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Channels in the mirror: an alignable model for assessing customer satisfaction in concurrent channel systems

(2016) JOURNAL OF SERVICE RESEARCH. 19(1). p.88-101
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Abstract
Firms operating multiple channels as parallel routes to market face intense pressure to ensure superior customer satisfaction in their entire channel system. Relying on the structural alignment framework, the authors argue that to address this challenge, providers of concurrent channels should give priority to alignable channel attributesattributes that have corresponding or mirror attributes in the other channels. These features are more salient to customers than nonalignable features and likely represent the origin of satisfaction evaluations in concurrent channel environments. Applying multigroup nested models using data from off-line and online shoppers, the authors empirically validate choice (assortment breadth and depth), charge (availability of fair prices), convenience (efficiency of the purchase process), confidence (security of transactions), and care (assurance of promised quality) as alignable channel facets. The resulting 5C model is superior to existing models in that it enables the unified capture of both off-line and online satisfaction, allowing a meaningful comparison across formats. Using alignable satisfaction facets enables managers to trace true differences in the satisfaction levels between channels. In particular, a channel's share of investment should match its share of unexploited satisfaction potential. The 5C model also supports within-channel decisions by revealing the impact of the five facets on overall satisfaction with each format.
Keywords
CONSUMER CHOICE, MEASURING SERVICE QUALITY, MEASUREMENT INVARIANCE, DATA-COLLECTION, FUTURE-RESEARCH, FIT INDEXES, PERFORMANCE, CONSEQUENCES, RETAILERS, PRICE, multichannel retailing, retail services, channel satisfaction, structural alignability, cross-channel comparisons, invariance analysis

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MLA
Hammerschmidt, Maik , Tomas Falk, and Bert Weijters. “Channels in the Mirror: An Alignable Model for Assessing Customer Satisfaction in Concurrent Channel Systems.” JOURNAL OF SERVICE RESEARCH 19.1 (2016): 88–101. Print.
APA
Hammerschmidt, M., Falk, T., & Weijters, B. (2016). Channels in the mirror: an alignable model for assessing customer satisfaction in concurrent channel systems. JOURNAL OF SERVICE RESEARCH, 19(1), 88–101.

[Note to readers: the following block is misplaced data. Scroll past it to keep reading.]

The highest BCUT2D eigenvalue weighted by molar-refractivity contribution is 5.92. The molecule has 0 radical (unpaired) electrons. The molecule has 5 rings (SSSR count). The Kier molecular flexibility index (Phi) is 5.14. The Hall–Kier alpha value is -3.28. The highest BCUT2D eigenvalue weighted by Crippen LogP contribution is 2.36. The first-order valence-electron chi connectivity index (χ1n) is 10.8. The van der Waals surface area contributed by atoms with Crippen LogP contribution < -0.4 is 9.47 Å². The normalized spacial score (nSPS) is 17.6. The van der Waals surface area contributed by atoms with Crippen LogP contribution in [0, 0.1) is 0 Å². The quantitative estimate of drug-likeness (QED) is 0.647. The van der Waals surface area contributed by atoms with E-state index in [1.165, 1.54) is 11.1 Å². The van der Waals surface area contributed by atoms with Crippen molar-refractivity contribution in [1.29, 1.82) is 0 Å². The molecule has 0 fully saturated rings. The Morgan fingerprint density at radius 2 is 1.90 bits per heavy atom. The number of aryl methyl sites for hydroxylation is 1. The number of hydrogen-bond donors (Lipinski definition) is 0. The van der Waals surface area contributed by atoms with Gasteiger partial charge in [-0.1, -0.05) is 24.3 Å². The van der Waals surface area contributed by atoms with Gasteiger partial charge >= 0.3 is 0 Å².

Chicago author-date
Hammerschmidt, Maik , Tomas Falk, and Bert Weijters. 2016. “Channels in the Mirror: An Alignable Model for Assessing Customer Satisfaction in Concurrent Channel Systems.” Journal of Service Research 19 (1): 88–101.
Chicago author-date (all authors)
Hammerschmidt, Maik , Tomas Falk, and Bert Weijters. 2016. “Channels in the Mirror: An Alignable Model for Assessing Customer Satisfaction in Concurrent Channel Systems.” Journal of Service Research 19 (1): 88–101.
Vancouver
1.
Hammerschmidt M, Falk T, Weijters B. Channels in the mirror: an alignable model for assessing customer satisfaction in concurrent channel systems. JOURNAL OF SERVICE RESEARCH. 2016;19(1):88–101.
IEEE
[1]
M. Hammerschmidt, T. Falk, and B. Weijters, “Channels in the mirror: an alignable model for assessing customer satisfaction in concurrent channel systems,” JOURNAL OF SERVICE RESEARCH, vol. 19, no. 1, pp. 88–101, 2016.
@article{6879886,
  abstract     = {Firms operating multiple channels as parallel routes to market face intense pressure to ensure superior customer satisfaction in their entire channel system. Relying on the structural alignment framework, the authors argue that to address this challenge, providers of concurrent channels should give priority to alignable channel attributesattributes that have corresponding or mirror attributes in the other channels. These features are more salient to customers than nonalignable features and likely represent the origin of satisfaction evaluations in concurrent channel environments. Applying multigroup nested models using data from off-line and online shoppers, the authors empirically validate choice (assortment breadth and depth), charge (availability of fair prices), convenience (efficiency of the purchase process), confidence (security of transactions), and care (assurance of promised quality) as alignable channel facets. The resulting 5C model is superior to existing models in that it enables the unified capture of both off-line and online satisfaction, allowing a meaningful comparison across formats. Using alignable satisfaction facets enables managers to trace true differences in the satisfaction levels between channels. In particular, a channel's share of investment should match its share of unexploited satisfaction potential. The 5C model also supports within-channel decisions by revealing the impact of the five facets on overall satisfaction with each format.},
  author       = {Hammerschmidt, Maik  and Falk, Tomas  and Weijters, Bert},
  issn         = {1094-6705},
  journal      = {JOURNAL OF SERVICE RESEARCH},
  keywords     = {CONSUMER CHOICE,MEASURING SERVICE QUALITY,MEASUREMENT INVARIANCE,DATA-COLLECTION,FUTURE-RESEARCH,FIT INDEXES,PERFORMANCE,CONSEQUENCES,RETAILERS,PRICE,multichannel retailing,retail services,channel satisfaction,structural alignability,cross-channel comparisons,invariance analysis},
  language     = {eng},
  number       = {1},
  pages        = {88--101},
  title        = {Channels in the mirror: an alignable model for assessing customer satisfaction in concurrent channel systems},
  url          = {http://dx.doi.org/10.1177/1094670515589084},
  volume       = {19},
  year         = {2016},
}

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